seven). And yet this is nothing else than changing the day in
contempt of the Jews, while they retain the same opinion of the
holiness of the day." Here it is certain that he does not attack any
of the Reformed (with whom he never had any controversy on this
point), but certain papists and Scholastics who thought that they
had a sufficient regard for evangelical freedom, if they taught the
appointment of the seventh day as ceremonial to be abolished (and in
the meantime taught that one day out of seven should be kept in the
same way as the Jews kept their Sabbath). Hence he adds, "They, who
adhere to their constitutions, far surpass the Jews in a gross and
camal superstition of Sabbatism."

XLIV Peter Viret, a colleague of Calvin, follows the received
opinion and discusses it fully (Exposition familiere sur les dix
Commandemens [15541, pp. 260-314). Nor did Beza think differently:
"The fourth precept concerning the sanctification of each seventh
day, as to the day of the Sabbath and the legal rites, was
ceremonial; as to the worship of God it belonged to the immutable
moral law and in this life is a perpetual precept" (Annotationes
maiores in Novum ... Testamentum [1594], Pars Altera, p. 634 on Rev.
1:10). Afterwards: "Therefore assemblies on the Lord's day are of
apostolic and truly divine tradition, so however that the Jewish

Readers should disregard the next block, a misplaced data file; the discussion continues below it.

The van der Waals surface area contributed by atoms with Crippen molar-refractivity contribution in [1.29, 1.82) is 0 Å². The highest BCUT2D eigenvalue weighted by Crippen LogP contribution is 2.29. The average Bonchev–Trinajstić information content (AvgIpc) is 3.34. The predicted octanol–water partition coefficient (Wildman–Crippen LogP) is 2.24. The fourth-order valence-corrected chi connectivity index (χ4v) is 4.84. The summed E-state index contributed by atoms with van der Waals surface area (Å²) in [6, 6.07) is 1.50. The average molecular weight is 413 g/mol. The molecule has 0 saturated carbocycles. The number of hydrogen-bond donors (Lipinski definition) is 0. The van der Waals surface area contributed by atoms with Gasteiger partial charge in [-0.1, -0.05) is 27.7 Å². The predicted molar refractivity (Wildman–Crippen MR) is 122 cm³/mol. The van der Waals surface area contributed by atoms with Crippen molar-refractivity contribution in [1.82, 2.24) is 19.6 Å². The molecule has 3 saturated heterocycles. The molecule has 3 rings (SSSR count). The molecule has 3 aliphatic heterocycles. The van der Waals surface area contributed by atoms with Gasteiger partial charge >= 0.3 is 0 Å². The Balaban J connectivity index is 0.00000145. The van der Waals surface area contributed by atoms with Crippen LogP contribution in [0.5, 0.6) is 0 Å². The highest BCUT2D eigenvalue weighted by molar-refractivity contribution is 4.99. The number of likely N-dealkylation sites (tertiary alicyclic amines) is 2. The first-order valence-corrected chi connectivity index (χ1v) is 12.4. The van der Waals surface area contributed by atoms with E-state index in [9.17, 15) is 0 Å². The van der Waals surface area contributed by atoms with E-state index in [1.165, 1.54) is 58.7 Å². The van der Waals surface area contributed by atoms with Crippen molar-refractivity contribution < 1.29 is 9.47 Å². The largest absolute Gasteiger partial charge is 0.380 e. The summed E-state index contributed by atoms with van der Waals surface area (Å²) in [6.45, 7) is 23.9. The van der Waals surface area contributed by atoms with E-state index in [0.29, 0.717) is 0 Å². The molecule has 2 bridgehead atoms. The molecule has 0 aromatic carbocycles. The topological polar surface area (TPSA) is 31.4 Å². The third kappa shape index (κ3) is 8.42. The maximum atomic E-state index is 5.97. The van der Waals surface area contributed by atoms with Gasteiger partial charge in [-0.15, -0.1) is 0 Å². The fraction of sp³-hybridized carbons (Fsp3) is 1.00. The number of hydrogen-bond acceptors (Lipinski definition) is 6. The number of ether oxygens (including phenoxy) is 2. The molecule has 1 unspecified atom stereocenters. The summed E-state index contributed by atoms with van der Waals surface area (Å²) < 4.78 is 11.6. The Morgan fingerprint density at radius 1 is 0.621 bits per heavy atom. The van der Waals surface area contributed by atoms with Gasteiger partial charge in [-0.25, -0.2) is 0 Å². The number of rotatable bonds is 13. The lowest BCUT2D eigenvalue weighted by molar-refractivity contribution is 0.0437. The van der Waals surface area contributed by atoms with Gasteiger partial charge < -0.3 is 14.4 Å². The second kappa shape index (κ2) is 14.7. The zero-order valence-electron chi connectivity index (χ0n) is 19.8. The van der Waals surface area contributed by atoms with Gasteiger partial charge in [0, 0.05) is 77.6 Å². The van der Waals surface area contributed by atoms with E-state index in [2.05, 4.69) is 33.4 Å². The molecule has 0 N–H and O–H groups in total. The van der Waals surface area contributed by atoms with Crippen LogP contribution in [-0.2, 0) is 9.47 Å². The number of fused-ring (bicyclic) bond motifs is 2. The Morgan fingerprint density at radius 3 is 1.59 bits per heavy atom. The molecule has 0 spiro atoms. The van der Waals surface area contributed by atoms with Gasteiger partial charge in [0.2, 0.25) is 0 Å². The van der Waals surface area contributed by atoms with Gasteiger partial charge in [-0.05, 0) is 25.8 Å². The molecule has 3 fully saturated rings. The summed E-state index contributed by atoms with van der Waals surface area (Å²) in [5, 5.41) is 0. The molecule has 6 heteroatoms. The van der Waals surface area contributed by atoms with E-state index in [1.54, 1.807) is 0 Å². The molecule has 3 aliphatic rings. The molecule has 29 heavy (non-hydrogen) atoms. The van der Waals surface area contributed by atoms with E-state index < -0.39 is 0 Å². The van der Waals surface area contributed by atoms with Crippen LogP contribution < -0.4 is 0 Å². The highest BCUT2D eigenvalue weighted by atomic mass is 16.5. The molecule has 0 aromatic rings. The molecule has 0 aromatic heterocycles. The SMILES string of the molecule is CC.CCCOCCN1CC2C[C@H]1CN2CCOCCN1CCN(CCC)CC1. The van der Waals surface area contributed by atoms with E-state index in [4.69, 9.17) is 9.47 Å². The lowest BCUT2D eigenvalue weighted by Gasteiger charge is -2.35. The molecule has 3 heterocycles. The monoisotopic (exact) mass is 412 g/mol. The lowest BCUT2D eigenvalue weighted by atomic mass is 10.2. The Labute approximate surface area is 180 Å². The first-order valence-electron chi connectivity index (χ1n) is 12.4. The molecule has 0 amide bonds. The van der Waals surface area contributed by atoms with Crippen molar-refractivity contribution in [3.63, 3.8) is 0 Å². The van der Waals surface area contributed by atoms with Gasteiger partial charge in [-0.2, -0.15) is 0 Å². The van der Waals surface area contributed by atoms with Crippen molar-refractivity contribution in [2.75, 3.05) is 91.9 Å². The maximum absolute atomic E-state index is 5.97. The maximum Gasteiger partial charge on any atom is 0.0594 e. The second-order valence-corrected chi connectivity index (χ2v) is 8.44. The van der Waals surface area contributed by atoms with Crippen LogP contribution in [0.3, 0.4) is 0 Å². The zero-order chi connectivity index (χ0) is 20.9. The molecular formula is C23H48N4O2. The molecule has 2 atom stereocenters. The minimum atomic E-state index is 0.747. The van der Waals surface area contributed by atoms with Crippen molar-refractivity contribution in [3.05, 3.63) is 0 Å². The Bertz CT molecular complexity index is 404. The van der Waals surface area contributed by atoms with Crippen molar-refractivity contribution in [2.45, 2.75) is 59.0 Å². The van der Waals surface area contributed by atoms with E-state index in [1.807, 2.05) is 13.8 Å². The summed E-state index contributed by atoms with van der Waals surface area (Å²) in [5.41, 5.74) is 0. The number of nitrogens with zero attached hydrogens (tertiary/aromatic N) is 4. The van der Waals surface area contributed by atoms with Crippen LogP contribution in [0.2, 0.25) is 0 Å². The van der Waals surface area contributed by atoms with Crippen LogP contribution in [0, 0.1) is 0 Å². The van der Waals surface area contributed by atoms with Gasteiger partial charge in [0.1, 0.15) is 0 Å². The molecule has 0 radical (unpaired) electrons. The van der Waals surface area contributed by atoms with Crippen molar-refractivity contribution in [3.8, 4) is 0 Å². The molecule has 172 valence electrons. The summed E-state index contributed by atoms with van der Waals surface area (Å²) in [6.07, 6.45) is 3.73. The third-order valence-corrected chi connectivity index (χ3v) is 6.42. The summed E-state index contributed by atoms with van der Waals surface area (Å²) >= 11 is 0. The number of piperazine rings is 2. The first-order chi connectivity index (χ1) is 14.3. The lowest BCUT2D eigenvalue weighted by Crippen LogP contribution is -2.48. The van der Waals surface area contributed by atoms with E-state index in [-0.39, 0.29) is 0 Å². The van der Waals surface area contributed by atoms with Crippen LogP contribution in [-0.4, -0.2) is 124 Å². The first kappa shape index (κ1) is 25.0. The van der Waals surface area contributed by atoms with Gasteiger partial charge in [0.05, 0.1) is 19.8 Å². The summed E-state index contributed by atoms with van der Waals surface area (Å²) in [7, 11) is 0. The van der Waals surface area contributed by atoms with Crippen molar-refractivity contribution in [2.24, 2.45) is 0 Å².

cessation from all work should by no means be observed, since this
would plainly be not to abolish Judaism, but only to change the day"
(ibid., p. 635). The same is the opinion of Peter Martyr: "We here
omit the mystery of the number seven ... and this only we notice,
that one out of every seven days is to be devoted to God" (Loci
Communis, Cl. 2.7.1 [15 83 1, p. 241). And afterwards: "Just as it
is perpetual and eternal that as long as the church exists on earth,
she is bound to support her ministers ... so, that one day in the
seven should be consecrated to divine worship, is well settled and
firm" (ibid.). Bucer: "This also is certainly our duty publicly to
sanctify one day in the seven to religion. Who, therefore, does not
see how healthful it is to the people of Christ, that there should
be one day in the week so consecrated to sacred religious exercises
that in it no other work is right than to meet in sacred
assemblies?" ("De Regno Christi,' 1.11* in Martini Buceri Opera
Latina [ed. F. Wendel, 19551,15:82). Zanchius- "The precept is
moral inasmuch as it commands us to consecrate one day out of seven
to external divine worship" ("De Quarto Praecepto," in Opera
Theologicorum [16131, 4:650). Of the same opinion were Fayus (cf.
"Theses in quartum legis," 33*.9* in Theses Theologicae in Schola
Genevensi [1586], pp. 65-66 [401); Junius ("De Politiae Mosis
Observatione," 8 in Opera Theologicae [16131, 1:1914); Paraeus
(Miscellanea Catechetica [1600], pp. 175-76); Alsted (Theologia
Catechetica [16221, pp. 568-930, and many others.